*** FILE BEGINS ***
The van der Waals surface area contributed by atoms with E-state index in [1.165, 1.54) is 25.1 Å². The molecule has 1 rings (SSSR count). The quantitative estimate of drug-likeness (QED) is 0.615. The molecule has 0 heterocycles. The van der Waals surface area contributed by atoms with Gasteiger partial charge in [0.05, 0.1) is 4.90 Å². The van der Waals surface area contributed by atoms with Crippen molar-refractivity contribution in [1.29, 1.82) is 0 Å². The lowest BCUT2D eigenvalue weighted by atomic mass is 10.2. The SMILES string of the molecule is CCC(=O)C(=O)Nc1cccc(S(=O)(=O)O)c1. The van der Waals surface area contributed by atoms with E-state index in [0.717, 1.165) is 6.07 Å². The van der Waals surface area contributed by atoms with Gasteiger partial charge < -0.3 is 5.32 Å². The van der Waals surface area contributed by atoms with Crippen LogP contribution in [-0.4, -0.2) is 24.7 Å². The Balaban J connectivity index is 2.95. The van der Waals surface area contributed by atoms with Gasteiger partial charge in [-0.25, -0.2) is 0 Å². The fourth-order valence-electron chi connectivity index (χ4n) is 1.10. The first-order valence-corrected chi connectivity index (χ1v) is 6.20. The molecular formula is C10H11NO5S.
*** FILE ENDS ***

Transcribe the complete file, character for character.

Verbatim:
The van der Waals surface area contributed by atoms with E-state index in [1.165, 1.54) is 25.1 Å². The molecule has 1 rings (SSSR count). The quantitative estimate of drug-likeness (QED) is 0.615. The molecule has 0 heterocycles. The van der Waals surface area contributed by atoms with Gasteiger partial charge in [0.05, 0.1) is 4.90 Å². The van der Waals surface area contributed by atoms with Crippen molar-refractivity contribution in [1.29, 1.82) is 0 Å². The lowest BCUT2D eigenvalue weighted by atomic mass is 10.2. The SMILES string of the molecule is CCC(=O)C(=O)Nc1cccc(S(=O)(=O)O)c1. The van der Waals surface area contributed by atoms with E-state index in [0.717, 1.165) is 6.07 Å². The van der Waals surface area contributed by atoms with Gasteiger partial charge < -0.3 is 5.32 Å². The van der Waals surface area contributed by atoms with Crippen LogP contribution in [-0.4, -0.2) is 24.7 Å². The Balaban J connectivity index is 2.95. The van der Waals surface area contributed by atoms with Gasteiger partial charge in [-0.25, -0.2) is 0 Å². The fourth-order valence-electron chi connectivity index (χ4n) is 1.10. The first-order valence-corrected chi connectivity index (χ1v) is 6.20. The molecular formula is C10H11NO5S.